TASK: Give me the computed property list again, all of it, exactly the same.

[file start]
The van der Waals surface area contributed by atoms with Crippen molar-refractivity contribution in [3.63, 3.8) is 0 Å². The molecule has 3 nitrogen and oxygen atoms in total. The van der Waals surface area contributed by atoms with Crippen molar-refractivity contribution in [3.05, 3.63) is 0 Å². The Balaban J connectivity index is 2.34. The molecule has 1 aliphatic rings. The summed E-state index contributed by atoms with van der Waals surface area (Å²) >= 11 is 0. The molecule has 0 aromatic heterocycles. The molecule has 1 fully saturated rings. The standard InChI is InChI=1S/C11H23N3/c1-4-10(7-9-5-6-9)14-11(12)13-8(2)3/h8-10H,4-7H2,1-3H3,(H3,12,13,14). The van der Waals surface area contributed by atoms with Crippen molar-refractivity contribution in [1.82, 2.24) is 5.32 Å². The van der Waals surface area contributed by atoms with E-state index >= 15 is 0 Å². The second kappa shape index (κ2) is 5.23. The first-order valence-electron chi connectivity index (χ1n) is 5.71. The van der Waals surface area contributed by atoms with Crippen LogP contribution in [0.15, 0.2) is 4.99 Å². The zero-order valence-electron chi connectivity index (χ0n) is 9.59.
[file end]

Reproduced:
The van der Waals surface area contributed by atoms with Crippen molar-refractivity contribution in [3.63, 3.8) is 0 Å². The molecule has 3 nitrogen and oxygen atoms in total. The van der Waals surface area contributed by atoms with Crippen molar-refractivity contribution in [3.05, 3.63) is 0 Å². The Balaban J connectivity index is 2.34. The molecule has 1 aliphatic rings. The summed E-state index contributed by atoms with van der Waals surface area (Å²) >= 11 is 0. The molecule has 0 aromatic heterocycles. The molecule has 1 fully saturated rings. The standard InChI is InChI=1S/C11H23N3/c1-4-10(7-9-5-6-9)14-11(12)13-8(2)3/h8-10H,4-7H2,1-3H3,(H3,12,13,14). The van der Waals surface area contributed by atoms with Crippen molar-refractivity contribution in [1.82, 2.24) is 5.32 Å². The van der Waals surface area contributed by atoms with E-state index >= 15 is 0 Å². The second kappa shape index (κ2) is 5.23. The first-order valence-electron chi connectivity index (χ1n) is 5.71. The van der Waals surface area contributed by atoms with Crippen LogP contribution in [0.15, 0.2) is 4.99 Å². The zero-order valence-electron chi connectivity index (χ0n) is 9.59.